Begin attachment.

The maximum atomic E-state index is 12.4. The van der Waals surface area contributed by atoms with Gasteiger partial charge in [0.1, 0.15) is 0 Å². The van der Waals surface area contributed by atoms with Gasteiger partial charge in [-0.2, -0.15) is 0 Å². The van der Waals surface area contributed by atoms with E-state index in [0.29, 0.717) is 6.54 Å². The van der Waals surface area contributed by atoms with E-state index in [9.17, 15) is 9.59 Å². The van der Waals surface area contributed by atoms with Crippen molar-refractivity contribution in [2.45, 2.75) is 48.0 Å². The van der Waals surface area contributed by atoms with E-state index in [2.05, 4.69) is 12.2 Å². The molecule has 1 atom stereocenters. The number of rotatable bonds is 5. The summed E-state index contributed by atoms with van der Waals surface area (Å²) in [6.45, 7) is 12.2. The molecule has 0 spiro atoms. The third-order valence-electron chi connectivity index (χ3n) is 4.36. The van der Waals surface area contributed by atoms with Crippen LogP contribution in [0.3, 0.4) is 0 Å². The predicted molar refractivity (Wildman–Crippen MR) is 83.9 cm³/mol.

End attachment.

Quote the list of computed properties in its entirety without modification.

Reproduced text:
The maximum atomic E-state index is 12.4. The van der Waals surface area contributed by atoms with Gasteiger partial charge in [0.1, 0.15) is 0 Å². The van der Waals surface area contributed by atoms with Gasteiger partial charge in [-0.2, -0.15) is 0 Å². The van der Waals surface area contributed by atoms with E-state index in [0.29, 0.717) is 6.54 Å². The van der Waals surface area contributed by atoms with E-state index in [9.17, 15) is 9.59 Å². The van der Waals surface area contributed by atoms with Crippen molar-refractivity contribution in [2.45, 2.75) is 48.0 Å². The van der Waals surface area contributed by atoms with E-state index in [2.05, 4.69) is 12.2 Å². The molecule has 1 atom stereocenters. The number of rotatable bonds is 5. The summed E-state index contributed by atoms with van der Waals surface area (Å²) in [6.45, 7) is 12.2. The molecule has 0 spiro atoms. The third-order valence-electron chi connectivity index (χ3n) is 4.36. The van der Waals surface area contributed by atoms with Crippen LogP contribution in [0.3, 0.4) is 0 Å². The predicted molar refractivity (Wildman–Crippen MR) is 83.9 cm³/mol.